anyway if you are new to soldering... get yourself some spare wire (and strippers) and spend some time getting some nice joints on wires... then pick up a few cheap soldering kits (projects)... if you have a friend that solders ask him to spend some time with you...

    I took the class specificly so I could do a project called the "megasquirt" an adjustable computer to replace the stock car ECU... didn't take much time to learn a lot... my soldering is a lot nicer then my dads... and he was trained by the military ;-)
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  16. #16
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    Don't buy small/battery powered/bs soldering irons. If you are going to do lots of soldering, buy a soldering station. I have an old Weller WTCP. It is wonderful; temperature controlled, all parts are replaceable. New, it'll cost ya $125 or so. If you're lucky, you might be able to find a used one. I have had mine for 25 years. I love it. I would never attack these projects without it. The other point I must stress, don't practice on your projects. Learn how to solder FIRST. Practice on scrap, then do those projects. James

  17. #17
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    ...also as I recall the battery powered ones state right on there that they are not made to solder electronics... just wires
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  18. #18
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    New offer from Maplin here in the UK:

    http://www.maplin.co.uk/Module.aspx?...5-1&T=12554143

    48w solder station down to 39.99
    The Novice's LED Light Building Blog

  19. #19
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    Looks good

    Nice iron for 48 pounds. You will need extra tips. NEVER file or sand the tips. Wipe off on a damp sponge every soldier joint and use quality soldier. My fav soldier is Ersin Multi-core. This has been my 1st choice since the 50's. Do Not use the ROHS crap. It is hard to soldier and doesn't "tin" well. I'll say this again; IMHO the Weller WTCP temp controlled irons are the bomb. All of the parts are replaceable. Mine has been used 8 hours a day for 35+ years. James

  20. #20
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    !I use a Metcal i borrowed from my old employer.
    600 apparently but it works by keeping a constant current ie constant heat at the tip when you are soldering.
    The tips are changable depending on how carefull/brutal you want to be.
    I would say cheaper ones are fine as long as you keep the tips in good order and well tinned.
    An essential purchase is a pot of tip restorer which will revitalise even the most burnt out/abused of tips.
    But for only soldering circuit boards/pcb's just pick the right size tip for the job and dont overheat the pads/components.
    Like OLDMTBFREAK says get hold of the fluxed up illeagal lead solder! and it makes life a hell of a lot easier!
    Failing that get hold of a flux pen and coat whatever your gonna solder with that first.
    Tommo.

  21. #21
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    Quote Originally Posted by OldMTBfreak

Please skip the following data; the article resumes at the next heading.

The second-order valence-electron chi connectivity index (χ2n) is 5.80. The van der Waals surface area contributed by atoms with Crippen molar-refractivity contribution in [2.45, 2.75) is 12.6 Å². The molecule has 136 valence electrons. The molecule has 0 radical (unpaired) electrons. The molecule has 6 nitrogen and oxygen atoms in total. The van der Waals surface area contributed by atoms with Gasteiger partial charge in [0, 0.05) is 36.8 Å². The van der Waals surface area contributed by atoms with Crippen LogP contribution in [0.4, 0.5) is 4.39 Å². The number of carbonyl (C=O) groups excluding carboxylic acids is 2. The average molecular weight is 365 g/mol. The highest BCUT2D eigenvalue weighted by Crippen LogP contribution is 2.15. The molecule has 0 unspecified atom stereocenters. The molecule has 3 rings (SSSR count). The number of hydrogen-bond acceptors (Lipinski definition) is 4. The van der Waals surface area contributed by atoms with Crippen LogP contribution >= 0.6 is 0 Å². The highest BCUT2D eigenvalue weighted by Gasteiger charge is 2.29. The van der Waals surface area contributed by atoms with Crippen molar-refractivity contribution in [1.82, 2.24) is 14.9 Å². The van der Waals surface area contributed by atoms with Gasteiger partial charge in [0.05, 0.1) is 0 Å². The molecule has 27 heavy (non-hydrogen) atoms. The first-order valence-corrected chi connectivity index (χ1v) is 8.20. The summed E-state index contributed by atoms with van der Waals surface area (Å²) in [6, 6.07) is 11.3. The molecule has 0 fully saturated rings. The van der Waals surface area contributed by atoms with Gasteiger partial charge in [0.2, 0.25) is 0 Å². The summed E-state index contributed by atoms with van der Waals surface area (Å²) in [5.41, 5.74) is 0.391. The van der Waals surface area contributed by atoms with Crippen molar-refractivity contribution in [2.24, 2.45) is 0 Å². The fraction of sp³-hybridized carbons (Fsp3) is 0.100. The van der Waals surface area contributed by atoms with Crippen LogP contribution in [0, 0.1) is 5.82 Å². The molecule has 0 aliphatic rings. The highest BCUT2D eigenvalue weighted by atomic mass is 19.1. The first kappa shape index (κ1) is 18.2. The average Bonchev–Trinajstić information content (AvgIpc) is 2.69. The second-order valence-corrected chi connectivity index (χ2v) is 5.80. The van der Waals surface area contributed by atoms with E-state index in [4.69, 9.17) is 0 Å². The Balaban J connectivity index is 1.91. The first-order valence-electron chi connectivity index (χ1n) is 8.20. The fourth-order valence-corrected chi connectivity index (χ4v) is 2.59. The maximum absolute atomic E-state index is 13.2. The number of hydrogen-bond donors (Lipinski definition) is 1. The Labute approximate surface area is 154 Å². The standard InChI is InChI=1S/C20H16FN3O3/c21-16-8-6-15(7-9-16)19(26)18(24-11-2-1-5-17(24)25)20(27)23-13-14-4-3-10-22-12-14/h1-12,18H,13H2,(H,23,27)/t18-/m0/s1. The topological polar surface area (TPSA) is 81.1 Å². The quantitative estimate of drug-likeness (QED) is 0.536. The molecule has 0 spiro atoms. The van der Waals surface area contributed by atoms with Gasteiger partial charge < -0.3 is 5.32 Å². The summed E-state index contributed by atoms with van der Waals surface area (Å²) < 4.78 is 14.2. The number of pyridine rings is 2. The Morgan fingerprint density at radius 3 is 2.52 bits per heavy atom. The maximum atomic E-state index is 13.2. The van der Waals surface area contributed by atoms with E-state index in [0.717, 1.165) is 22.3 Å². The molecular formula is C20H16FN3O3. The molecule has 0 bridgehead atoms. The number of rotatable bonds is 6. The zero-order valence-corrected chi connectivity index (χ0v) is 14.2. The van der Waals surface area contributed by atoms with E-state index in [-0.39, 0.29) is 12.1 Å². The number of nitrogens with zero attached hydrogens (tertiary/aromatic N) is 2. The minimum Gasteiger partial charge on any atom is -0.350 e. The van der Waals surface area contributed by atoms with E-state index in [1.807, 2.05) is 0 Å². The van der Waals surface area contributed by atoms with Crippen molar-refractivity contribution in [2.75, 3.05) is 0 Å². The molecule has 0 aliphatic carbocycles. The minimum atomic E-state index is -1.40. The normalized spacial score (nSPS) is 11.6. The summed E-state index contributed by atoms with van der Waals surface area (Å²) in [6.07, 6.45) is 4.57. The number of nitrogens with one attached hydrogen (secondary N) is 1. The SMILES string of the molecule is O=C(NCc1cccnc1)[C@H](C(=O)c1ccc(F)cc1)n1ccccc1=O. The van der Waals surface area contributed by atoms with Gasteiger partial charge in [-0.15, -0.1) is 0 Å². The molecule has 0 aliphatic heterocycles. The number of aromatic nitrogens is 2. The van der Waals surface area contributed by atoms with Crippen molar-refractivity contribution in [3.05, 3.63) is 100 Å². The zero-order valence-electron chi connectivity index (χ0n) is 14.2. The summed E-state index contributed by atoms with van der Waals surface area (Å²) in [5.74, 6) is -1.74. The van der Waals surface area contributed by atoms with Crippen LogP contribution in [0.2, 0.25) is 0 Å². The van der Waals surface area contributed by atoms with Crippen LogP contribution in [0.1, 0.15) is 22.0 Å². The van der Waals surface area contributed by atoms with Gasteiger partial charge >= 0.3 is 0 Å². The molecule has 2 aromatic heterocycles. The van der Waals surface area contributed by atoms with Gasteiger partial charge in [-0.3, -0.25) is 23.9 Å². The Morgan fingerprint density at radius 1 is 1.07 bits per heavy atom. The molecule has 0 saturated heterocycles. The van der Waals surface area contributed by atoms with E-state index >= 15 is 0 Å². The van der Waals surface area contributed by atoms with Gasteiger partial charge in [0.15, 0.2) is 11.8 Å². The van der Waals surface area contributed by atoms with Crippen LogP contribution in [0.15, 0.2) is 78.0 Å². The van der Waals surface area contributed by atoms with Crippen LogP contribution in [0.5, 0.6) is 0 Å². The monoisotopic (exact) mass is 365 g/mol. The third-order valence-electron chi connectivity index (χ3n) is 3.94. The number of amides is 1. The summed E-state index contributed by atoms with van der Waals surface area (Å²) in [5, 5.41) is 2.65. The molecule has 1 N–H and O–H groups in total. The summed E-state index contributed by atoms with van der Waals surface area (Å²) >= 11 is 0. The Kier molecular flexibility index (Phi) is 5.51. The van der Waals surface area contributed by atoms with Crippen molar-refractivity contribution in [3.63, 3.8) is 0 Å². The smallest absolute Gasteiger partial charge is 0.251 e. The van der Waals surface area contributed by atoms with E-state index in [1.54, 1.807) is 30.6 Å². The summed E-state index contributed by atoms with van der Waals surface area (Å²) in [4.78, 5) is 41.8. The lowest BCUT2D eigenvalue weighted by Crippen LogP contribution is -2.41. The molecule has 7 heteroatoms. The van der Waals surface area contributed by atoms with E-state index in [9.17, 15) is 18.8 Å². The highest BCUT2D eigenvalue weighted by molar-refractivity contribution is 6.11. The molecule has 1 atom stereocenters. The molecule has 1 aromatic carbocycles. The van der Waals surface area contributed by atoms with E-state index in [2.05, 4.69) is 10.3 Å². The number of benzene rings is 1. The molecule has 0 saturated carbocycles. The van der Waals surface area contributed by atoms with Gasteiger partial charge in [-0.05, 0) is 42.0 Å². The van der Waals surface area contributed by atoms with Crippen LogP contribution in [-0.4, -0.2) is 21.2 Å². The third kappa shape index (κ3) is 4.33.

Nice iron for 48 pounds. You will need extra tips. NEVER file or sand the tips. Wipe off on a damp sponge every soldier joint and use quality soldier. My fav soldier is Ersin Multi-core. This has been my 1st choice since the 50's. Do Not use the ROHS crap. It is hard to soldier and doesn't "tin" well. I'll say this again; IMHO the Weller WTCP temp controlled irons are the bomb. All of the parts are replaceable. Mine has been used 8 hours a day for 35+ years. James
    Great tips! I thought I had learned to solder years ago, but only recently learned I was doing a couple things wrong. First, I found out that the chrome plating on the tip should never be filed off! It's crucial for proper tinning. Just replace it if you've gone this far.. Second, the soldering pencils will overheat if not used frequently, deforming the tips. OldMTB's tip to wipe down the pencil tip after every joint is golden. I found it tempers the heat of the pencil and maintains a well-tinned tip.

  22. #22
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    soldering

    I have found that keeping it all clean is the main concern. If the leads are nasty, scrape them with ur razor knife. If the solder blobs up, more flux (the joint is not clean). I think the trick for you nOObs, is DON"T use ROHS solder. It really sux. I've been doing this for 50+ years, and I have trouble with it. James

  23. #23
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    What sized tips are people using - different for LED joints vs power wires or same for everything? Thanks!

    Ian

  24. #24
    Five is right out
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    Same tip for both here... smallish conical tip.

  25. #25
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    I use 2 different tips. I use a long conical most of the time. When you need the heat, then the wedge tip steps up. Nice thing about the Weller iron is the quick change of the tip. If I was being persecuted, stuck with only one tip; thinking of it gives me shivers, I would prolly use a short conical. That'll about do all. James

  26. #26
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    The dealextreme soldering iron works very well. It has a mini red led indicating when it is heating up. Its better than the one I bought at a electronics shop. It just misses a flat tip.

  27. #27

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    Quote Originally Posted by zemike
    Well, a soldering station beats hands down all those irons.


    I have a Chinese clone of a Hakko 936 and its like a Mercedes (a soldering iron is like a Lada): excellent temperature control, fast heat-up, no overheating.
    Is it this one:


  28. #28
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    The DE station looked ok. Jameco has soldering stations also. Me, I'm always thinking about the Weller stations. I must stress, the solder is the MOST critical part. Stay away from that RHOS $hit. Don't practice on your projects. Learn to solder on scrap PCB's or old pieces of wire twisted together(art). If you are using 63/37 solder (maybe you can even find 62/36/2% silver), a good joint is shiny and pretty. I have soldered many SMD projects (like LEDs), practice is the name of the game!